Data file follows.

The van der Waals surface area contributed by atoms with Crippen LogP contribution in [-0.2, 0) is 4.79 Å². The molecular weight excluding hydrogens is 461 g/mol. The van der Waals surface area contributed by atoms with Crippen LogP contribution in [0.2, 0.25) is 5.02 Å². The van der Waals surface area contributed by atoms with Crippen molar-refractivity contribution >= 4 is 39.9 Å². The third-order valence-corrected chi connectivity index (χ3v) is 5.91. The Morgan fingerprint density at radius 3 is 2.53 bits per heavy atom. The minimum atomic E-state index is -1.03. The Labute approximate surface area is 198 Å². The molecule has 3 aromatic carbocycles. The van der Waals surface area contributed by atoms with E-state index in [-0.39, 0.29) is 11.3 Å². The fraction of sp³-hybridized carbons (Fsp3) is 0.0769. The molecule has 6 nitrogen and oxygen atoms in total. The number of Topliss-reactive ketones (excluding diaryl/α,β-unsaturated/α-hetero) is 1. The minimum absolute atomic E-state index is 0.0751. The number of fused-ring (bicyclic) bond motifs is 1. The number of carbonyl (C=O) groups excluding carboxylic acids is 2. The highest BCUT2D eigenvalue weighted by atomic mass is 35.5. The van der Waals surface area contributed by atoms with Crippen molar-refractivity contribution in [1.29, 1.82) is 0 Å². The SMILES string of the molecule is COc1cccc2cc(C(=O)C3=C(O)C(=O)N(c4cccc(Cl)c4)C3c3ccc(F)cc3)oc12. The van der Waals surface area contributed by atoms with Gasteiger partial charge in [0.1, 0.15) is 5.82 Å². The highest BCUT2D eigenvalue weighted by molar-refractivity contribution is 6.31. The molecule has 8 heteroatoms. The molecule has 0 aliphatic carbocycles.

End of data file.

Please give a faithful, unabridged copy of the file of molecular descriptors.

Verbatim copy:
The van der Waals surface area contributed by atoms with Crippen LogP contribution in [-0.2, 0) is 4.79 Å². The molecular weight excluding hydrogens is 461 g/mol. The van der Waals surface area contributed by atoms with Crippen LogP contribution in [0.2, 0.25) is 5.02 Å². The van der Waals surface area contributed by atoms with Crippen molar-refractivity contribution >= 4 is 39.9 Å². The third-order valence-corrected chi connectivity index (χ3v) is 5.91. The Morgan fingerprint density at radius 3 is 2.53 bits per heavy atom. The minimum atomic E-state index is -1.03. The Labute approximate surface area is 198 Å². The molecule has 3 aromatic carbocycles. The van der Waals surface area contributed by atoms with E-state index in [-0.39, 0.29) is 11.3 Å². The fraction of sp³-hybridized carbons (Fsp3) is 0.0769. The molecule has 6 nitrogen and oxygen atoms in total. The number of Topliss-reactive ketones (excluding diaryl/α,β-unsaturated/α-hetero) is 1. The minimum absolute atomic E-state index is 0.0751. The number of fused-ring (bicyclic) bond motifs is 1. The number of carbonyl (C=O) groups excluding carboxylic acids is 2. The highest BCUT2D eigenvalue weighted by atomic mass is 35.5. The van der Waals surface area contributed by atoms with Crippen molar-refractivity contribution in [1.29, 1.82) is 0 Å². The SMILES string of the molecule is COc1cccc2cc(C(=O)C3=C(O)C(=O)N(c4cccc(Cl)c4)C3c3ccc(F)cc3)oc12. The van der Waals surface area contributed by atoms with Gasteiger partial charge in [0.1, 0.15) is 5.82 Å². The highest BCUT2D eigenvalue weighted by molar-refractivity contribution is 6.31. The molecule has 8 heteroatoms. The molecule has 0 aliphatic carbocycles.